A handy reference guide – Data Breach reporting and how it may affect you!


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A handy reference guide – Data Breach reporting and how it may affect you!

Leading up to the introduction of the data breach laws, we gathered information that we found useful and have shared it with you as it may also be useful for you or someone you know.  Read more about what it is, who it affects and how to report data breaches. 

What it is?
On 11 February 2018, new data breach laws came into place (via the Privacy Act 1998)  which compel organisations to report data breaches to the Office of the Australian Information Commissioner (“OAIC”).

A data breach is when personal information which can lead to serious harm is disclosed or accessible to another party and cannot be prevented by remedial action. While this may seem like it is designed for unauthorised data access, the same laws also apply when information that could be used for identity theft is accidentally sent to a wrong address, so please bear in mind the medium of information is not the issue at hand.

For more: https:// www.oaic.gov.au/privacy-law/privacy-act/notifiable-data-breaches-scheme/identifying-eligible-data-breaches#eligible-data-breach

Who it affects?
If your organisation has an annual turnover of more than $3 million, or is a private sector health service provider, credit reporting body, credit provider, an entity that trades in personal information or tax file number recipients you must report data breaches. Between the wide scope of the entities listed and best commercial practice, it may be prudent to develop a reporting system for yourself in case of a data breach.

For more: https://www.oaic.gov.au/privacy-law/privacy-act/notifiable-data-breaches-scheme/entities-covered-by-the-ndb-scheme

There are some exceptions, but they are unlikely to apply to data breaches from a commercial entity outside the health sector (which has a separate reporting scheme).

Where breaches are suffered by more than one entity, they need only be reported once. As a general rule, OAIC suggests that the disclosure be made by the party dealing directly with the party affected by the data breach.

For more: https:// www.oaic.gov.au/agencies-and-organisations/guides/data-breach-preparation-and-response#data-breaches-involving-more-than-one-entity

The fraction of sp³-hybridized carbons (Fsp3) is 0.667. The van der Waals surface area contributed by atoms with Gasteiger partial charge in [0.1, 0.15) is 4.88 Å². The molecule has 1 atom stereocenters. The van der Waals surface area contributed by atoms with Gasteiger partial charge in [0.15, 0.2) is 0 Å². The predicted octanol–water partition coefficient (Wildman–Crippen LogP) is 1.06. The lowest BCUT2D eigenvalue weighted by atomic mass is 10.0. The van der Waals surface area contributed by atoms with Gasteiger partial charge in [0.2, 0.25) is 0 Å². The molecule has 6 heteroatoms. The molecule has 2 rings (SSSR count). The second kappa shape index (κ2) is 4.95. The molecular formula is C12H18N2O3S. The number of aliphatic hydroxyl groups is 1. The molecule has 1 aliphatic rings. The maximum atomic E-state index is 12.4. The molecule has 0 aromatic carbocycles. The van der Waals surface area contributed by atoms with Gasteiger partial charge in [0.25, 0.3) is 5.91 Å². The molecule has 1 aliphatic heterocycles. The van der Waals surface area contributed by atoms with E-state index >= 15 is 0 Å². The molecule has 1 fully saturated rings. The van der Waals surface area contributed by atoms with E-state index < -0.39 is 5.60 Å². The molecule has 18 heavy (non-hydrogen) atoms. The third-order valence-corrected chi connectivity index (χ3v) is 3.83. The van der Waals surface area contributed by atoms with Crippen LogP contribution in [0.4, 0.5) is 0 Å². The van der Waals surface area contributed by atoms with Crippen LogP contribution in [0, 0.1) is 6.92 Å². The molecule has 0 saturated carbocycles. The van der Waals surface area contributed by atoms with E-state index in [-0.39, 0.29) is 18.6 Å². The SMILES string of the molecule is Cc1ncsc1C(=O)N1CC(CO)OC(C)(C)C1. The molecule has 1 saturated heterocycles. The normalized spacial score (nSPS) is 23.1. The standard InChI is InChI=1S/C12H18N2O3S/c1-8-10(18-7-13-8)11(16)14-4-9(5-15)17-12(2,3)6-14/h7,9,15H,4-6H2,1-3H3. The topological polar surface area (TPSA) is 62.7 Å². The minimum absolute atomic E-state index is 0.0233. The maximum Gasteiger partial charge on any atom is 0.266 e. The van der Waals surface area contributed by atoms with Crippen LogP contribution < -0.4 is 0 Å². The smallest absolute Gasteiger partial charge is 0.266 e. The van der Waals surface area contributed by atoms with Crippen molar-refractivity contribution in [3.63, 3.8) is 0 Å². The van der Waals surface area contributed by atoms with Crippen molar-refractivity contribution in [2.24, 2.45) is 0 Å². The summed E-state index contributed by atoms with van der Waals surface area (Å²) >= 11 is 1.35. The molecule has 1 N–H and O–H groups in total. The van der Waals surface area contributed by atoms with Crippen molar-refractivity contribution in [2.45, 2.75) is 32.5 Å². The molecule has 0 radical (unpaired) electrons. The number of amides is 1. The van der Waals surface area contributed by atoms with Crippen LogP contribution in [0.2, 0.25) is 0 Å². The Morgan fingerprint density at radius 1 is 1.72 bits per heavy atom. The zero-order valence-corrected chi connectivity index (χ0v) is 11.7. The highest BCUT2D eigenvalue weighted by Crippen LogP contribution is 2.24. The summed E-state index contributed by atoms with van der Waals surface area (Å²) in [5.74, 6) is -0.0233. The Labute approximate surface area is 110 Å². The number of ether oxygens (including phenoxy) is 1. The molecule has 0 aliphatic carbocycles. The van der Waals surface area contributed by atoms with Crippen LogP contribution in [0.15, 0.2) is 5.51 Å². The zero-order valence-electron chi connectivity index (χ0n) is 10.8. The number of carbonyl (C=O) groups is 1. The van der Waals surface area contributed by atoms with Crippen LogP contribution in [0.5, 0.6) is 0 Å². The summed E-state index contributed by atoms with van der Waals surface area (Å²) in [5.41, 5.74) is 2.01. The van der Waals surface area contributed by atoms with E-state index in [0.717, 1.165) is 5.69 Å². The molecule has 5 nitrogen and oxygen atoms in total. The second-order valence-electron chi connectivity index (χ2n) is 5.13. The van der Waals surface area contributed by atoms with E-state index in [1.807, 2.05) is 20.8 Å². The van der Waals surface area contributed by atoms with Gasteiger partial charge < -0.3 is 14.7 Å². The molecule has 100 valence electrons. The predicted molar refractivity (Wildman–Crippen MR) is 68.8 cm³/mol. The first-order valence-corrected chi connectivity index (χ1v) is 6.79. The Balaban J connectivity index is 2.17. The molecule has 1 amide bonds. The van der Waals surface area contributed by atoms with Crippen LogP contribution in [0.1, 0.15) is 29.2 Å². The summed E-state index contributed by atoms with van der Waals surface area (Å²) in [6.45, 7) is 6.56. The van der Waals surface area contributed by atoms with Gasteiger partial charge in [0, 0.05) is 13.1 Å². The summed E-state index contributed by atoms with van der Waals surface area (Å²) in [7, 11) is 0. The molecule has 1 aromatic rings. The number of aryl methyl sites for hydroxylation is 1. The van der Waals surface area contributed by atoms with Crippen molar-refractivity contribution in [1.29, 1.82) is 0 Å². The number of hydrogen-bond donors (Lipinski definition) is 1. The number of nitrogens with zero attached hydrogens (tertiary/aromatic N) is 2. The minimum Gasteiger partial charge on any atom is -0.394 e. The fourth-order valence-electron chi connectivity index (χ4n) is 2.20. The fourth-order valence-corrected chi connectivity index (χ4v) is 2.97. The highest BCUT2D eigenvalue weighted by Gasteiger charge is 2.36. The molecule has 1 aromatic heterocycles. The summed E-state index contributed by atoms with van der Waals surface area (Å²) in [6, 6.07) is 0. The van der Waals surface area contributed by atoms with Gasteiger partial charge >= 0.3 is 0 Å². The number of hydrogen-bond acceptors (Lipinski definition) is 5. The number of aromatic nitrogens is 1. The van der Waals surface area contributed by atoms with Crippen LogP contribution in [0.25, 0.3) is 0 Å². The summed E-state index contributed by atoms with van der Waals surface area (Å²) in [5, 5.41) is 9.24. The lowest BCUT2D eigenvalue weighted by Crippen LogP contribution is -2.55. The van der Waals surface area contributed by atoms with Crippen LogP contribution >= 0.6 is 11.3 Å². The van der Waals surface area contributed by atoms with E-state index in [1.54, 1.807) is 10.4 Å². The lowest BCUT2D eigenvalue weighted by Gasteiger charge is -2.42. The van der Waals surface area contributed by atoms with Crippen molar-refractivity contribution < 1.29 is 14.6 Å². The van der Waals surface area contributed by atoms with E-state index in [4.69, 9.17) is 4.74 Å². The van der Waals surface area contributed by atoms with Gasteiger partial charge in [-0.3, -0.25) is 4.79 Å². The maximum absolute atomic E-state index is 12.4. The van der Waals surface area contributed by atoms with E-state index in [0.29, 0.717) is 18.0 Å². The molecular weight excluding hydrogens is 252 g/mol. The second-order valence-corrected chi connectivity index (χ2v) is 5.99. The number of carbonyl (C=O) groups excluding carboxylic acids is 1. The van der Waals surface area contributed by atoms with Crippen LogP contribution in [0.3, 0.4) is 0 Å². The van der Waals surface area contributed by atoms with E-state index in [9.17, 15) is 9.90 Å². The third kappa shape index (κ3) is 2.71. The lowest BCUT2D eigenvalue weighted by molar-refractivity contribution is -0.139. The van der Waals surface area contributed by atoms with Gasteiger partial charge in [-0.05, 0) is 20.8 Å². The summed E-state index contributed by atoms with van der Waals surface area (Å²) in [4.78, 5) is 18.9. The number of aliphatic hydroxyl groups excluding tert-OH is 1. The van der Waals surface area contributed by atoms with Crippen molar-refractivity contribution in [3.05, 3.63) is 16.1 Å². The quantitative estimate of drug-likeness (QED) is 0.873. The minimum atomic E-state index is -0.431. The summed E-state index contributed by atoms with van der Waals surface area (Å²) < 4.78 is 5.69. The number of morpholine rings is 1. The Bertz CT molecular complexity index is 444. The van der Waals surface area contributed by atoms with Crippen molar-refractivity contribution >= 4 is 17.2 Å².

How to report?
To report a data breach, you must notify the affected party and lodge a notify the OAIC. The OAIC has an online form for this purpose.

For more: https:// www.oaic.gov.au/agencies-and-organisations/guides/data-breach-preparation-and-response#what-to-include-in-an-eligible-data-breach-statement

These laws are designed around breaches of security of personal information, such as dates of birth and TFNs and so do not apply to business information. Also, the OAIC recommends you attempt to remedy the data breach wherever possible and require data breaches to be reported within 30 days of discovering the data breach.

As a matter of good practice, you may wish to consider advising about breaches of business information as well as personal information. The OAIC also recommends that breaches are reported before the 30 day limit. Most accounting firms will be affected by this reporting regime as they are TFN recipients, however small law firms may not be affected. Overseas bodies operating in Australia are also covered by the reporting regime.

Some further resources that may also be helpful or interesting:

ACORN – https://www.acorn.gov.au/ – Australian Cybercrime Online Reporting Network

IDCARE – https://www.idcare.org/ – A charity that assist individuals with identity and cyber security. Supported by the Australian government and increasingly insurers.